The title of Honorary Fellow is awarded by the ISAE Council to persons of eminence in the field of the aims of the Society.
ISAE provides a forum for the discussion of advances in applied animal behaviour science and education and covers aspects relevant to human-animal interactions such as farming, wildlife management, the keeping of companion and laboratory animals, and the control of pests. The Society has an international federal structure as well as regional representatives around the world.
Professor Lawrence has a PhD on sheep social behaviour after which he built a research team focusing on the application of animal behaviour to interpret and improve animal welfare in a range of farm species. He is currently working on understanding the wider effects of positive animal psychology on health and welfare, with a focus on play behaviour and environmental enrichment.
It is a very great honour to be given this award. ISAE is the international society that represents the application of animal behaviour science to better understand how to improve how humans interact with animals. This award recognises my contribution to applied animal behaviour science and also that of the many colleagues I have worked with at the Easter Bush Campus. Edinburgh is a fantastic place to study animal behaviour and welfare with so much potential to find cross-disciplinary solutions to complex animal welfare issues.
Professor Alistair Lawrence
Animal Welfare at the Easter Bush Campus
The Easter Bush Campus hosts the largest concentration of animal science and animal welfare related expertise anywhere in Europe. The Roslin Institute, the Royal (Dick) School of Veterinary Studies (R(D)SVS) and SRUC all work to improve animal welfare. The following are a number of examples of collaborative work.
Understanding positive emotional states in animals
Together the SRUC, Roslin and Biomathematics & Statistics Scotland (BioSS) aim to develop experimental approaches to study positive emotions in animals, including play behaviour in pigs (see video) and tickling of rats. They will use these approaches to develop measures of positive emotions in animals and to study the wider effects of positive emotions on health and welfare.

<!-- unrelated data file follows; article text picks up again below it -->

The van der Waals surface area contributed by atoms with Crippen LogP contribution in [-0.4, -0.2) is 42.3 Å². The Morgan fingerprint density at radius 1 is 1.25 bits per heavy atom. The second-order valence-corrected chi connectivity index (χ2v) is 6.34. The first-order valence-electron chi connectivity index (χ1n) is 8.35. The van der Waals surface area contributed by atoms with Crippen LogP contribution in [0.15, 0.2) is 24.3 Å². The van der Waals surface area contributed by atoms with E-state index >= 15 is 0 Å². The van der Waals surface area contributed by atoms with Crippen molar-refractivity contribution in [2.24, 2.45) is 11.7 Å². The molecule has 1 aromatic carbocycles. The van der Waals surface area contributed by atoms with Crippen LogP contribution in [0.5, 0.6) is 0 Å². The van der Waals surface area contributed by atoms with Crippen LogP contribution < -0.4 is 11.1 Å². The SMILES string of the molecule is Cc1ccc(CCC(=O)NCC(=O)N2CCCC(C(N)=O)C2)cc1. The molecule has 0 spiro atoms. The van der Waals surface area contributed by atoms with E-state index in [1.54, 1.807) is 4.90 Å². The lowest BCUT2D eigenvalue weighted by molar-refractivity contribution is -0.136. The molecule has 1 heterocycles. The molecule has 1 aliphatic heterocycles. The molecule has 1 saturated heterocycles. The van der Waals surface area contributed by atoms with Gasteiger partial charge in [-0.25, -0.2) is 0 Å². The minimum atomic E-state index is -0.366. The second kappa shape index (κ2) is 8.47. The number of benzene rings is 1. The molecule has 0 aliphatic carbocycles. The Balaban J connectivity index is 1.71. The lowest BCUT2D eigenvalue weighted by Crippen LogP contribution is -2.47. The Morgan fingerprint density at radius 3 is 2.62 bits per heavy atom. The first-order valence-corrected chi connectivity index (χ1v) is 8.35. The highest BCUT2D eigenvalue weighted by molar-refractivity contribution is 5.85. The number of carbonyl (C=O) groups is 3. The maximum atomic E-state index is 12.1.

Hunger in poultry and pigs
The problem of hunger in feed-restricted broiler breeders and dry, lactating sows has been recognised as a major welfare issue for some years. These animals have high growth potential but must be rationed to be healthy adults. Roslin and SRUC are collaborating to find diets which restrict energy to ensure good health without chronic hunger.
Genetics of aggression in pigs
Pig aggression is a major problem for farmers with serious welfare implications. Joint work between SRUC and Roslin is pursuing various genetic solutions to the problem including the use of selective breeding against highly aggressive personalities.
Teaching: Master of Science (MSc) programmes
The Easter Bush Campus runs two highly successful MSc programmes in animal behaviour and welfare. The MScs in Applied Animal Behaviour and Welfare and in International Animal Welfare, Ethics and Law are both based at the R(D)SVS and are taught by researchers from SRUC, Roslin, R(D)SVS and other parts of the University of Edinburgh.
The JMICAWE was formed in 2011 to improve the health and welfare of animals through education, training, research and promoting the important role of veterinarians in protecting animal welfare. The Centre lies within the R(D)SVS and uses skills and inputs from across the Easter Bush Campus.
For further information please contact Professor Alistair Lawrence.
Source: The Roslin Institute
The University of Edinburgh
- Old College
- South Bridge
- Edinburgh EH8 9YL
T: +44 (0)131 650 1000
SRUC (Scotland's Rural College)
- The Roslin Institute
- Easter Bush Campus
- Midlothian, EH25 9RG
Animal & Veterinary Sciences: AVS Group Manager
T: 0131 651 9100
Easter Bush Campus
- The University of Edinburgh
- Midlothian, EH25 9RG
Campus Operating Officer: Val White
T: +44 (0)131 651 9180